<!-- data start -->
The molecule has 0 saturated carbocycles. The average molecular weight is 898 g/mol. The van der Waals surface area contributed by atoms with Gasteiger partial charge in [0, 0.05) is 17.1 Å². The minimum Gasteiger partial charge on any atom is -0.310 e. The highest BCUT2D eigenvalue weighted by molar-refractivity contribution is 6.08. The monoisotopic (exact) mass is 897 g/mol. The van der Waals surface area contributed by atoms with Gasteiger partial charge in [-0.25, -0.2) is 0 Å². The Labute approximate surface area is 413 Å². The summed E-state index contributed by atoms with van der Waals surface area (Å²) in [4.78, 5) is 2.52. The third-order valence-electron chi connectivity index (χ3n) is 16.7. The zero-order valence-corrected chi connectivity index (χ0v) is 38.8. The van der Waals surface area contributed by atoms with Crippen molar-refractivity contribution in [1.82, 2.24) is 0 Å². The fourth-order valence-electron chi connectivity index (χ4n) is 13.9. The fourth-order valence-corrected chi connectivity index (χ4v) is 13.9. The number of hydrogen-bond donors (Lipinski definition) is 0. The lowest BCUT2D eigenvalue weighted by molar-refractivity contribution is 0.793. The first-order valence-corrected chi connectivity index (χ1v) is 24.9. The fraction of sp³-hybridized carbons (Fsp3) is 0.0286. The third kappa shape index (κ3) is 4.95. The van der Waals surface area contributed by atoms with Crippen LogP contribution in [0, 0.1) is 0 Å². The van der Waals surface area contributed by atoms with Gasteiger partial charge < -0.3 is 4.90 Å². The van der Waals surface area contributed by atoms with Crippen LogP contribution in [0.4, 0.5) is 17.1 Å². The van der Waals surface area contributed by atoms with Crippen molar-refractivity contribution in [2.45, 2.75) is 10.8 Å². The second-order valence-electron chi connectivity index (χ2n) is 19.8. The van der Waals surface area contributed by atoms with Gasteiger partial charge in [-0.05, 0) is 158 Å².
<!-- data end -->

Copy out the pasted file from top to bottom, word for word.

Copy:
The molecule has 0 saturated carbocycles. The average molecular weight is 898 g/mol. The van der Waals surface area contributed by atoms with Gasteiger partial charge in [0, 0.05) is 17.1 Å². The minimum Gasteiger partial charge on any atom is -0.310 e. The highest BCUT2D eigenvalue weighted by molar-refractivity contribution is 6.08. The monoisotopic (exact) mass is 897 g/mol. The van der Waals surface area contributed by atoms with Gasteiger partial charge in [-0.25, -0.2) is 0 Å². The Labute approximate surface area is 413 Å². The summed E-state index contributed by atoms with van der Waals surface area (Å²) in [4.78, 5) is 2.52. The third-order valence-electron chi connectivity index (χ3n) is 16.7. The zero-order valence-corrected chi connectivity index (χ0v) is 38.8. The van der Waals surface area contributed by atoms with Crippen molar-refractivity contribution in [1.82, 2.24) is 0 Å². The fourth-order valence-electron chi connectivity index (χ4n) is 13.9. The fourth-order valence-corrected chi connectivity index (χ4v) is 13.9. The number of hydrogen-bond donors (Lipinski definition) is 0. The lowest BCUT2D eigenvalue weighted by molar-refractivity contribution is 0.793. The first-order valence-corrected chi connectivity index (χ1v) is 24.9. The fraction of sp³-hybridized carbons (Fsp3) is 0.0286. The third kappa shape index (κ3) is 4.95. The van der Waals surface area contributed by atoms with Crippen LogP contribution in [0, 0.1) is 0 Å². The van der Waals surface area contributed by atoms with Gasteiger partial charge < -0.3 is 4.90 Å². The van der Waals surface area contributed by atoms with Crippen LogP contribution in [0.4, 0.5) is 17.1 Å². The van der Waals surface area contributed by atoms with Crippen molar-refractivity contribution in [2.45, 2.75) is 10.8 Å². The second-order valence-electron chi connectivity index (χ2n) is 19.8. The van der Waals surface area contributed by atoms with Gasteiger partial charge in [-0.05, 0) is 158 Å².